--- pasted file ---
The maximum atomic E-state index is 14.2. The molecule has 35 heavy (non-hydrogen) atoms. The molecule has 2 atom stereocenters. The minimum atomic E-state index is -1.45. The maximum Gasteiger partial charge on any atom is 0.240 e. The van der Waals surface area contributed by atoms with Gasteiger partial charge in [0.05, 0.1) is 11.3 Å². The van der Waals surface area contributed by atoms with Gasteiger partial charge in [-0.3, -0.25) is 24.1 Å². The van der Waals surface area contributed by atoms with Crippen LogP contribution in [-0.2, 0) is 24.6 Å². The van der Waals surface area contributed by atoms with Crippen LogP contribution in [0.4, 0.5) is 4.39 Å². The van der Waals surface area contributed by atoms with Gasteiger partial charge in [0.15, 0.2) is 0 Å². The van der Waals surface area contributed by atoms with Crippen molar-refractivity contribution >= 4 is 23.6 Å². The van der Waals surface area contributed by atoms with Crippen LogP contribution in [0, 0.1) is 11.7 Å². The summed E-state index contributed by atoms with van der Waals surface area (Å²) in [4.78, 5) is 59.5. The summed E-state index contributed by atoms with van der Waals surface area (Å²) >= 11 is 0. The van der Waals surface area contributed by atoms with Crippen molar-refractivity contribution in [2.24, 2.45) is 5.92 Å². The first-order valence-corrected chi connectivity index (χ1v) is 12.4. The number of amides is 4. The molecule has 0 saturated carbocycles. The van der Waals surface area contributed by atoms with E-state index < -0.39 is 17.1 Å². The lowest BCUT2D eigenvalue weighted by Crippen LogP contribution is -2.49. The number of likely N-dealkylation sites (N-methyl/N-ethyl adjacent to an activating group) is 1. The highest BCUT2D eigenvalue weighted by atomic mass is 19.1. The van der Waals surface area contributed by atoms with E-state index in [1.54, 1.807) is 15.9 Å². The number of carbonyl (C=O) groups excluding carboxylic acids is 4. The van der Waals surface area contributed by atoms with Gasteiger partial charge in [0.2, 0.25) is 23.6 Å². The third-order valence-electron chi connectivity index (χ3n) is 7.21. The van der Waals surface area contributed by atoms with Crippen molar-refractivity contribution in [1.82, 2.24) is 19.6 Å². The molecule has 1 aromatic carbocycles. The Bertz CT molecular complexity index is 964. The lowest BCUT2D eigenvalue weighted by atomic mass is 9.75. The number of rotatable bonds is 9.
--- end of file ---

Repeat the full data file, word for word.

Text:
The maximum atomic E-state index is 14.2. The molecule has 35 heavy (non-hydrogen) atoms. The molecule has 2 atom stereocenters. The minimum atomic E-state index is -1.45. The maximum Gasteiger partial charge on any atom is 0.240 e. The van der Waals surface area contributed by atoms with Gasteiger partial charge in [0.05, 0.1) is 11.3 Å². The van der Waals surface area contributed by atoms with Gasteiger partial charge in [-0.3, -0.25) is 24.1 Å². The van der Waals surface area contributed by atoms with Crippen LogP contribution in [-0.2, 0) is 24.6 Å². The van der Waals surface area contributed by atoms with Crippen LogP contribution in [0.4, 0.5) is 4.39 Å². The van der Waals surface area contributed by atoms with Gasteiger partial charge in [0.15, 0.2) is 0 Å². The van der Waals surface area contributed by atoms with Crippen molar-refractivity contribution >= 4 is 23.6 Å². The van der Waals surface area contributed by atoms with Crippen LogP contribution in [0, 0.1) is 11.7 Å². The summed E-state index contributed by atoms with van der Waals surface area (Å²) in [4.78, 5) is 59.5. The summed E-state index contributed by atoms with van der Waals surface area (Å²) >= 11 is 0. The van der Waals surface area contributed by atoms with Crippen molar-refractivity contribution in [2.24, 2.45) is 5.92 Å². The first-order valence-corrected chi connectivity index (χ1v) is 12.4. The number of amides is 4. The molecule has 0 saturated carbocycles. The van der Waals surface area contributed by atoms with E-state index < -0.39 is 17.1 Å². The lowest BCUT2D eigenvalue weighted by Crippen LogP contribution is -2.49. The number of likely N-dealkylation sites (N-methyl/N-ethyl adjacent to an activating group) is 1. The highest BCUT2D eigenvalue weighted by atomic mass is 19.1. The van der Waals surface area contributed by atoms with E-state index in [1.54, 1.807) is 15.9 Å². The number of carbonyl (C=O) groups excluding carboxylic acids is 4. The van der Waals surface area contributed by atoms with Gasteiger partial charge in [0.2, 0.25) is 23.6 Å². The third-order valence-electron chi connectivity index (χ3n) is 7.21. The van der Waals surface area contributed by atoms with Crippen molar-refractivity contribution in [1.82, 2.24) is 19.6 Å². The molecule has 1 aromatic carbocycles. The Bertz CT molecular complexity index is 964. The lowest BCUT2D eigenvalue weighted by atomic mass is 9.75. The number of rotatable bonds is 9.